John Foster (British politician)

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For other people named John Foster, see John Foster (disambiguation).

Brigadier Sir John Galway Foster (4 November 1904 – 1 February 1982) was a British Conservative Party politician. He served as Member of Parliament for the Northwich constituency in Cheshire from 1945 to February 1974.

He was Under-Secretary of State for Commonwealth Relations from 1951 to 1954.

His father was Hubert John Foster who was Chief of the Australian General Staff (1916–1917).

Early life[edit]

John Galway Foster was born 4 November 1904 into the family of Hubert John Foster and Mary Agatha Foster (née Tobin). His father, Hubert, subsequently served as Chief of the Australian General Staff in World War I. Miriam Rothschild, who knew John well for many years, writes that he had a “lonely, confused and homeless childhood.” Rather than care for or relate to their son, his parents “abandoned [him] to the care of a governess, first in France and then at school in Germany.” Apparently, the governess was harsh, strict, and unloving.[citation needed]

John Foster was a scholar of Eton and achieved a first in modern history at New College, Oxford in 1924. He was elected a Fellow of All Souls the same year. He then entered the study of law and was called to the Bar by Inner Temple in 1927.[citation needed]


He was appointed Recorder of Dudley (1936–38) and Recorder of Oxford (1938-51 & 1956-64). He lectured on private International Law at Oxford (1934–39) and The Hague. In 1939, he was in the United States and volunteered his services to the British Embassy. He was immediately appointed First Secretary and legal advisor. During this period, the United States was still a non-belligerent, and President Roosevelt faced many difficult problems related to the international law of neutrality. John played a significant behind-the-scenes role working on neutrality issues related to the Destroyer-for-Bases deal in 1940 and the Lend Lease Act in 1941.[citation needed]

Miriam Rothschild writes that, “John had dealt with the trauma and wounds of his unhappy childhood by totally eliminating the past -- his father’s death [in 1919], his mother’s desertion and his homelessness -- and any possible emotive perturbations in the present.” He had “a unique gift of augmenting and gilding the actual moment.” Isaiah Berlin and Rothschild independently described Foster “as the greatest life enhancer we had ever met.”[citation needed]

Foster got on well with the Americans. Isaiah Berlin, who was in Washington, DC in 1940, said that Foster was “very, very popular and never had less than two or three hundred friends.” The United States awarded him the Legion of Merit during his service with the British Embassy. By 1944, he had established himself as a capable attorney with a broad and deep understanding of the international law. That year, he was appointed chief of the legal section in General Dwight Eisenhower’s, Supreme Headquarters Allied Expeditionary Force (SHAEF). In order to facilitate his relationships with the military forces, he was given the rank of Brigadier. Foster later quipped, “One must start somewhere.” In addition to the American Legion of Merit, he was awarded the Legion of Honour and the Croix de Guerre (with palms).[citation needed]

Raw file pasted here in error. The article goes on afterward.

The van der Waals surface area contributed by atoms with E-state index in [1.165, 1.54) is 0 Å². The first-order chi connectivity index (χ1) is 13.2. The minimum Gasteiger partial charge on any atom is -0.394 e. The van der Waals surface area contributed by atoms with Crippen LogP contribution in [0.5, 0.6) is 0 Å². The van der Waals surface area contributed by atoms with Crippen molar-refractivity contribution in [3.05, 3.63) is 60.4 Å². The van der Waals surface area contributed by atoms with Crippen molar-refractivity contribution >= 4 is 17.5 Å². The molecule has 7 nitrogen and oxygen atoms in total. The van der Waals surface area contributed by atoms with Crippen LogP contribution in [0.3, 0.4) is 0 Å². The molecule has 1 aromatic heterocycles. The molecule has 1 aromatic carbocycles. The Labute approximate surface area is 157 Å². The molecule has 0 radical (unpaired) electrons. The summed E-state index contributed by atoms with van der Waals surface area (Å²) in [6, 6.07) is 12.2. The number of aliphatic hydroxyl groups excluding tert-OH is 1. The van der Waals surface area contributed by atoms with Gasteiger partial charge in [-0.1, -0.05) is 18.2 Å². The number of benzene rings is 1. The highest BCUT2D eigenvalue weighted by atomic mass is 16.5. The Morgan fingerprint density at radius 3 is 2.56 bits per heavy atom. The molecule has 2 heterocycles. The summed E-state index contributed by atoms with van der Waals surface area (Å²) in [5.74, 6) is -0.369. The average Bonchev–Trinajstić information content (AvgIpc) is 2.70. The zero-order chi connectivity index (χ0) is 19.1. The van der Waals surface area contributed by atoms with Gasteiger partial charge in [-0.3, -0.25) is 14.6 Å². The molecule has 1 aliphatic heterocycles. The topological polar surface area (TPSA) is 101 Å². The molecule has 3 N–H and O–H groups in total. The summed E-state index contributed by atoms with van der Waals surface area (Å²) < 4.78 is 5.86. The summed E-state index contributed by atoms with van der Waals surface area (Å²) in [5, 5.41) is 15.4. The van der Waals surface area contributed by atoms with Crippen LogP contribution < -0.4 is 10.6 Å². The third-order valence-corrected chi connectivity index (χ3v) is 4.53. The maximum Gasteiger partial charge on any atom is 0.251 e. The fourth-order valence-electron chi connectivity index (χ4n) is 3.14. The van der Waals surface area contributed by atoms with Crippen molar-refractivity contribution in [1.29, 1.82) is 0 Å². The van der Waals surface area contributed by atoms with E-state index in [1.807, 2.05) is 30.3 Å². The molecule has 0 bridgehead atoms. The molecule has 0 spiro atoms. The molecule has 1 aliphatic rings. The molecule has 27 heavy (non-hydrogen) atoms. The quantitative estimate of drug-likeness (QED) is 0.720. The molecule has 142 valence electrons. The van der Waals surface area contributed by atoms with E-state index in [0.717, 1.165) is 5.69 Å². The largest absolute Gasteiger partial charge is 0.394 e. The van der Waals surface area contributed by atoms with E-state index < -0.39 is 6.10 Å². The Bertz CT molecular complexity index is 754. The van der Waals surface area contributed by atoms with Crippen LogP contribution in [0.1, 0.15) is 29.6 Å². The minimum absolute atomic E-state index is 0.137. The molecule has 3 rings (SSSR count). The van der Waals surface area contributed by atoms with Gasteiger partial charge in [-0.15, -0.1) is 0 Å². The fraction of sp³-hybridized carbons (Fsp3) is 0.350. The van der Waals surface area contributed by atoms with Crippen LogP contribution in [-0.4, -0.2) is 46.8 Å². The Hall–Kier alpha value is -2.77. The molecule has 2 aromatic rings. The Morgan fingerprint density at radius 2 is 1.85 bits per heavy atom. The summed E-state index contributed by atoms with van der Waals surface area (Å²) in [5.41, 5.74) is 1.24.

After the war, he participated in the Nuremberg trials. One of Brigadier Foster’s most admirable actions involved the liberation of the Nazi death camps. Initially, well-meaning Allied forces simply liberated the camps and moved on to their next objective. As a result, many of the weak and starving prisoners simply died. When Foster learned of this problem, he had several direct meetings with Winston Churchill with the result that an effective procedure was put in place to provide the prisoners with needed care and protection.[citation needed]

In 1945, Northwich in Cheshire elected him a Conservative member of Parliament, and he served Northwich until 1974. From 1951-54, he was Parliamentary Under-Secretary of State, Commonwealth Relations. He took silk in 1950. Foster devoted most of his post-World War II career to the practice of law and to the vigorous advocacy of human rights. He especially worked as an advocate for victims of persecution. Miriam Rothschild describes in some detail his post-war efforts to assist victims of the Holocaust.[citation needed]

In 1986 the John Galway Foster Human Rights Trust was established; in 2006 the name of the trust was expanded to The Miriam Rothschild & John Foster Human Rights Trust. This funds an annual lecture on human rights.

Later life[edit]

Foster was made KBE in 1964, and died in London 1 February 1982. His obituary described him as “a genius Benthamite Utilitarian who believed in the maximization of human pleasure.” He never married, although he enjoyed a 30-year relationship with the art historian Princess Lulie Abul-Huda Fevzi Osmanoglu.[1] [2] His executor destroyed the bulk of his papers dealing with his public life.[citation needed]


External links[edit]

Parliament of the United Kingdom
Preceded by
Colum Crichton-Stuart
Member of Parliament for Northwich
1945February 1974
Succeeded by
Alastair Goodlad